Mischief is bringing the laughs to audiences around the country in this new UK tour of the brilliant and cleverly staged production.
The Play That Goes Wrong is a rare show in which it is completely delightful to see a production going hopelessly and utterly wrong. Whether it is a troublesome door, the cast being knocked out for one reason or another or even attempting to find the dog Winston for the performance – there is plenty of humour that will appeal to audiences young and old.
Half of the fun of this show is not knowing when it actually begins, as the cast interact with the audience initially while disastrous preparations for ‘The Murder at Havesham Manor’ by Cornley Polytechnic Drama Society happen on stage. Aside from the fact that it allows the audience prior knowledge of what to expect, it makes the audience feel very much part of the show (of which there are several instances dotted throughout the production).
Written by Henry Lewis, Jonathan Sayer and Henry Shields, The Play That Goes Wrong takes every element of a typical murder mystery and uses it to comical effect as the cast and creative team involved with the production increasingly despair of making it through the production. But as well as the comedy in the script itself, it is also the physical elements that just add really nice touches – including the way in which Max (a wonderfully energetic Tom Babbage) highlights every point he makes with a flamboyant gesture of move or the way in which the corpse is forced to be more active then you would expect. It is a joyful, silly and entertaining show from start to finish.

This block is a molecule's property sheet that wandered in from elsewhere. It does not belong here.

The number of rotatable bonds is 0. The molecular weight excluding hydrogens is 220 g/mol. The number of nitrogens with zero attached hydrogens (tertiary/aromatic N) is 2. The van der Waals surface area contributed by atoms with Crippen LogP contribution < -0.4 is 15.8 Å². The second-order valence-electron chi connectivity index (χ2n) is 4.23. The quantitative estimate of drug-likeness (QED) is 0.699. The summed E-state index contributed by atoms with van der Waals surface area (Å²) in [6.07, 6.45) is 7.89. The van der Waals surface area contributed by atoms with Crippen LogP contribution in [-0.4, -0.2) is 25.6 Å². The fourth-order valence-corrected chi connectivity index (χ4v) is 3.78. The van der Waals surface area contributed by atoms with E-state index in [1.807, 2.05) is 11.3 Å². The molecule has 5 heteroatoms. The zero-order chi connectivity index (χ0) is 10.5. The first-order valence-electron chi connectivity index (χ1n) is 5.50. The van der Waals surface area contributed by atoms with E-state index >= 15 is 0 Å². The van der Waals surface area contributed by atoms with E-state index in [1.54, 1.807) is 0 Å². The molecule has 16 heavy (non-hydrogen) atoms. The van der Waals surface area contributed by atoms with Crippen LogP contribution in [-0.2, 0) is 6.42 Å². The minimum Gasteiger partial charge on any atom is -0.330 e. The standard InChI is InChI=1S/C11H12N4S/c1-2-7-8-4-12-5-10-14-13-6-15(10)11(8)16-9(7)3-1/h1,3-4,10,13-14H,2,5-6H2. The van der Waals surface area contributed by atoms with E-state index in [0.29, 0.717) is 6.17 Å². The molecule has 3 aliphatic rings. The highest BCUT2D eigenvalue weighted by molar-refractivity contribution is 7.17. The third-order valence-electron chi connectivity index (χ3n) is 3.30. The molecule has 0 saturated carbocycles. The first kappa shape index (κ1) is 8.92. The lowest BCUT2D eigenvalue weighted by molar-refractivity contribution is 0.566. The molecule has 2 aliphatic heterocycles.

Another important element to ensure that the audiences are laughing from start to finish is the way in which the set is used and plays very much a key part in why The Murder at Havesham Manor goes so horribly wrong – leading to some impressive physical feats by the cast in an attempt to keep it together. The audience is never sure what is going to happen next – with plenty of moments building up to the punchline of the joke beautifully and keeps the audience on the edge of their seat. Designed by Nigel Hook, it is certainly as much a star of the show as the cast is.
The cast themselves really throw themselves into each (and increasingly ridiculous) situation with great energy and attention to detail that keeps the audience thoroughly engaged from start to finish. On occasion perhaps there are times when it feels some of the characterisations are a bit over the top and could use a little toning down and have a little more faith in the writing and let the comedy happen naturally – but at the same time the audience are having too much fun to really be overly troubled by this. All of the cast really excel in highlighting the different types of characters you can find in a theatre group.
Overall, The Play That Goes Wrong is a laugh-out-loud and entertaining experience – while perhaps some of the silliness won’t appeal to everybody – there is no denying that this is a very cleverly put together production. Worth checking out if you can.
By Emma Clarendon